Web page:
A preliminary analysis of the atmosphere and ionosphere over Japan in March reveals infrared and electron anomalies coincident with the Tōhoku earthquake, researchers in the US and Russia claim. The anomalies are the latest evidence for a possible link between seismic activity and changes in the atmosphere or ionosphere, although sceptics believe they are unrelated.

Seismologists have searched for early-warning signals of earthquakes for more than a century. These range from small tremors in the ground, to aurora-like lights in the atmosphere and even to bizarre animal behaviour. But despite a few records of such incidents coming before quakes – usually noted retrospectively – there has never been any consistent method to accurately predict when a major shock is going to happen.

Tell-tale signs?

Many scientists still monitor various parameters around quake-prone regions in the hope that they will improve forecasting, or perhaps open up avenues towards prediction. These parameters include infrared emissions in the upper atmosphere and the total electron content (TEC) of the ionosphere – the part of the Earth's atmosphere between altitudes of 80 and 1000 kilometres that is made up of electrons and ions. Changes in both infrared emissions and TEC are known to occur for non-seismic reasons: the infrared varies with cloud cover, for instance, while TEC gets a boost during heightened solar activity. Yet researchers have still claimed that they can pick out anomalous behaviour in the infrared and TEC that coincided with various past quakes, such as the 2008 Sichuan earthquake in China and the 2010 Haiti earthquake.

Now Dimitar Ouzounov of Chapman University in Orange, California, and colleagues claim to have evidence of anomalous infrared and TEC signals shortly before the magnitude 9.0 earthquake that struck off the coast of Tōhoku, Japan, on 11 March this year. The researchers believe that the apparent anomalies could be evidence that major seismic activity is preceded by a release of radon gas that ionizes and heats the surrounding air.

Ouzounov's group retrospectively analysed four parameters: the Earth's outgoing infrared radiation, using satellite imaging; the ionosphere's TEC, calculated from global positioning satellite signals; the cross-section or "tomography" of the ionosphere, using data from low-Earth-orbit satellites; and the density of upper-ionosphere electrons, calculated from signals taken at four Japanese ground-based ionosonde stations. The infrared data was analysed for the month of March over a period of eight years – from 2004 to 2011 – while the ionospheric data was analysed only for around the time of the Tōhoku quake.

The researchers found what they say is the first indication of an infrared anomaly on 8 March 2011, three days before the quake. By 11 March, the day of the quake, the location of the maximum infrared emission apparently fell exactly over the quake's epicentre. Meanwhile, they also found an increase in electron density, reaching a maximum on 8 March. This day also showed an abnormal variation in TEC over the epicentre, according to the findings. On 3–11 March the ionosondes recorded a "large increase" in electron density.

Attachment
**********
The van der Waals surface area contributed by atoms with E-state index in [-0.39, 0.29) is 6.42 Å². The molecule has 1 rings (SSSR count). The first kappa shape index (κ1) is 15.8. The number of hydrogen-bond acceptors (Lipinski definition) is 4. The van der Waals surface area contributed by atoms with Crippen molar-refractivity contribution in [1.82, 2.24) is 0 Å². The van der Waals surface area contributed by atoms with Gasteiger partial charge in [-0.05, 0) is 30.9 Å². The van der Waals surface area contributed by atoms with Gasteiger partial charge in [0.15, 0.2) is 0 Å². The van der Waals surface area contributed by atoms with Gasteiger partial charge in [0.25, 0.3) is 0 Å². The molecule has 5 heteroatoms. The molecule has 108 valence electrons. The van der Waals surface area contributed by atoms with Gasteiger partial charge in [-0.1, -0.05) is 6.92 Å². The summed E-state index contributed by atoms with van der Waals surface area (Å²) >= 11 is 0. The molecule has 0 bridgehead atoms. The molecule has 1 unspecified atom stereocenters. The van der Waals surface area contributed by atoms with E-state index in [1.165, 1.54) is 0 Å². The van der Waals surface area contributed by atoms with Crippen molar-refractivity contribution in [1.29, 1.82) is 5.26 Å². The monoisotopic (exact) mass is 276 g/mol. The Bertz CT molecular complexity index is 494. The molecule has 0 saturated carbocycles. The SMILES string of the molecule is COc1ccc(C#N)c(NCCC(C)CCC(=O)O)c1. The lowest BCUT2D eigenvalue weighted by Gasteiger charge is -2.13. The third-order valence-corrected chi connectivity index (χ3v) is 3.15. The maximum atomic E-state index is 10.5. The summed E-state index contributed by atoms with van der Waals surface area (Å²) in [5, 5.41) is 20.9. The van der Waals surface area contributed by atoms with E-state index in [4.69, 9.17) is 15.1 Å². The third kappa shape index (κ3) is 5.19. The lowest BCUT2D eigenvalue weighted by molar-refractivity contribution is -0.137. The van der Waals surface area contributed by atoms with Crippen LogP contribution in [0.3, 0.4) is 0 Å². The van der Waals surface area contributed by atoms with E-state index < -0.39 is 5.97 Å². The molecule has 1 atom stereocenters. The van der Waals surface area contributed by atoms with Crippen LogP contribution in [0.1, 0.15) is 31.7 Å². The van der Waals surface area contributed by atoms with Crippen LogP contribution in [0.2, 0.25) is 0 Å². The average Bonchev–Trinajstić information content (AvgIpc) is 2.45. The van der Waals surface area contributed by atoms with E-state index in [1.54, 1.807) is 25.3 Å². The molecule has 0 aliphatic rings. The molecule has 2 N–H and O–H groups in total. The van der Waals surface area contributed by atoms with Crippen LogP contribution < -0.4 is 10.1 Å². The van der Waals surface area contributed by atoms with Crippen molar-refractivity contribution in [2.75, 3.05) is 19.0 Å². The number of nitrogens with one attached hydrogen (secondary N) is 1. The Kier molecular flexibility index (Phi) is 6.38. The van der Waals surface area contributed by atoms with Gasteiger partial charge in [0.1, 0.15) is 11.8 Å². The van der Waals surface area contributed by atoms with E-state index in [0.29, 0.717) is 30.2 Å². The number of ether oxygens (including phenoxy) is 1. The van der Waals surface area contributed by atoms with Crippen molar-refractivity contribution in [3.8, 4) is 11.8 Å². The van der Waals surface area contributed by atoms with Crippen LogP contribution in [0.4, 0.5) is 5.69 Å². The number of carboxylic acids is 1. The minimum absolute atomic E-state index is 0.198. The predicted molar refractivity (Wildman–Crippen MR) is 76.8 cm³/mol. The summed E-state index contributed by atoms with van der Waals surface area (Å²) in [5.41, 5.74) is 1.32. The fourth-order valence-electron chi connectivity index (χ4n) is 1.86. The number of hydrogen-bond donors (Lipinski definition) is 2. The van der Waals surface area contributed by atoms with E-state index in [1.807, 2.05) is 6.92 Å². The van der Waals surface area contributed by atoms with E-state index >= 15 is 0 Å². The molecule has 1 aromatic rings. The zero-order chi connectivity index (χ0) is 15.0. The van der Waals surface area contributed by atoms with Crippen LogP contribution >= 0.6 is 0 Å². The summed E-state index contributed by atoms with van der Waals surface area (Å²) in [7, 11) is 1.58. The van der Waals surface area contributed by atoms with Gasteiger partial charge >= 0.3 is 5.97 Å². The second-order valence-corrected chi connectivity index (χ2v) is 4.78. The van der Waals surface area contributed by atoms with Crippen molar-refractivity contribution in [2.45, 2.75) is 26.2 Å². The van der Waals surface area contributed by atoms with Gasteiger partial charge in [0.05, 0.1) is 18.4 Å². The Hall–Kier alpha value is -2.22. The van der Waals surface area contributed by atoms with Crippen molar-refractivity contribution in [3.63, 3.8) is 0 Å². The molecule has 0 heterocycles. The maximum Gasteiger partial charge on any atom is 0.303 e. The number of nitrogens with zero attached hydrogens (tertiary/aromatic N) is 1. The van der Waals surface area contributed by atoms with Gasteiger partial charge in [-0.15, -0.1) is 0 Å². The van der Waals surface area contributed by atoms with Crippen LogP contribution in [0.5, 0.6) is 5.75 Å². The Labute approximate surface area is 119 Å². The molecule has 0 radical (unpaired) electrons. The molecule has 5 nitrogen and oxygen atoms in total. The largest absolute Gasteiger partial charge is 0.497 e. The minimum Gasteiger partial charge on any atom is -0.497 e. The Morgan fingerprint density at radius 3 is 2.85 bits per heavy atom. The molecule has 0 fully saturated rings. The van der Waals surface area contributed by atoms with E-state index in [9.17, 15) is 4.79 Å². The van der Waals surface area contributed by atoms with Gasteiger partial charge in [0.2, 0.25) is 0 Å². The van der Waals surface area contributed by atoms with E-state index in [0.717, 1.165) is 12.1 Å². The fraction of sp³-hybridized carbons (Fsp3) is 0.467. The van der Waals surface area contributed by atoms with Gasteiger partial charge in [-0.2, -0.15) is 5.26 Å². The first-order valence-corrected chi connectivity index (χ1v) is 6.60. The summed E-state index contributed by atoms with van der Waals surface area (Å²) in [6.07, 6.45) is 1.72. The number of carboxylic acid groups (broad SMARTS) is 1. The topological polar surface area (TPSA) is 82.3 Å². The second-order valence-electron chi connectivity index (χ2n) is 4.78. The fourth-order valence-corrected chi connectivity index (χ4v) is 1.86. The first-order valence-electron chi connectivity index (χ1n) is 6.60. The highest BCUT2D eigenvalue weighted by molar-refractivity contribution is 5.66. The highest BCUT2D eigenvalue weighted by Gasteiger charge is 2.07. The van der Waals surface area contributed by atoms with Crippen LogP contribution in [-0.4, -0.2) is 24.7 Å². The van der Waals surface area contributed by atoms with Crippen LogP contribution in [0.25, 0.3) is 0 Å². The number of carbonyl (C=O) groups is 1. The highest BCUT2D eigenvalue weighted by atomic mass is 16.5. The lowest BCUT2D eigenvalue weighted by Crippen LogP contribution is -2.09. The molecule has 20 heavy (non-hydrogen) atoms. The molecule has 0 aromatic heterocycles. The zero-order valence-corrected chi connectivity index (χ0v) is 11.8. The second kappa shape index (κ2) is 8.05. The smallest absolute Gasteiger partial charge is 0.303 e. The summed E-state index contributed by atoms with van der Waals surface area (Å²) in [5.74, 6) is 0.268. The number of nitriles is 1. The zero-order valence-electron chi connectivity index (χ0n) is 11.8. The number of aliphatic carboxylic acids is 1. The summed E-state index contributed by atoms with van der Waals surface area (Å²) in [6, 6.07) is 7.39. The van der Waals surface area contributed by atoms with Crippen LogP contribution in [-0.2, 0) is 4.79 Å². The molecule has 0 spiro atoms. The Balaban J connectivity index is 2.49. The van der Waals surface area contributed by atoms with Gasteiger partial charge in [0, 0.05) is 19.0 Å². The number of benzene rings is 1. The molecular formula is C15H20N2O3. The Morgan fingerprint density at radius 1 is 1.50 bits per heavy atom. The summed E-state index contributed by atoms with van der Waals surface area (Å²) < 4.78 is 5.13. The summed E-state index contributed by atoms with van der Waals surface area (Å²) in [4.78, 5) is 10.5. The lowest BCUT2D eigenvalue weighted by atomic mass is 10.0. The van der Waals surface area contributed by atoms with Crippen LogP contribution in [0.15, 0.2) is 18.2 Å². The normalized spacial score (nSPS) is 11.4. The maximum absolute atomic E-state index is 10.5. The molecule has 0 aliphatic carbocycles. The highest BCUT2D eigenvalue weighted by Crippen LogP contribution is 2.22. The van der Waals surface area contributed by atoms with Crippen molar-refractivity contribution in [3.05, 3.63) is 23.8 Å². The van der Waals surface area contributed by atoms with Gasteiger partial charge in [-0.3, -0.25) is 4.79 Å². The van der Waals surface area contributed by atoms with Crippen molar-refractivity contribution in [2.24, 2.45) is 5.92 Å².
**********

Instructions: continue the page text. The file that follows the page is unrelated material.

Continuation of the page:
Supporters and sceptics

"The results are interesting for me even though the physical mechanism is not clear," says Katsumi Hattori, a geoscientist at Chiba University in Japan. "My opinion is that their approach is one of the hopeful ways to forecast seismic activity. I think the prediction – when, where and what magnitude – is difficult, but the monitoring of [infrared emissions] and TEC can provide information for seismic activity. They are just the same as the parameters for a weather forecast."

Yet many seismologists are sceptical about the benefits of such analyses, believing that it is easy to find correlations when data is taken selectively. Ian Main, a seismologist at the University of Edinburgh in the UK, says signals in the atmosphere and ionosphere "fluctuate all the time, and it would be surprising is some fluctuation did not occur around the time of the earthquake". He adds, "One of the things you can predict about earthquakes is that following the event there will be claims of precursory behaviour identified in retrospect."

Thomas Heaton, a seismologist at California Institute of Technology in the US, is also sceptical of prediction. "Through the years I have seen dozens of reported anomalous geophysical signals," he says. However, we have yet to discover a precursor to an earthquake that reliably produces a significant signal before it occurs. "In fact, the more we look, the more it seems as though a large earthquake starts similarly to a small earthquake," he adds, explaining that due to the similarities, even an advance signal would not help to judge the intensity of an upcoming earthquake.

Still, Ouzounov and his group are hopeful that their work will help both forecasting and prediction. Ouzounov told physicsworld.com that they have listed more than 100 earthquakes during the last decade and have discovered a "systematic appearance of atmospheric and ionospheric signals in the same time frame we have shown for the Tōhoku earthquake".

The preliminary results are available on the arXiv preprint server.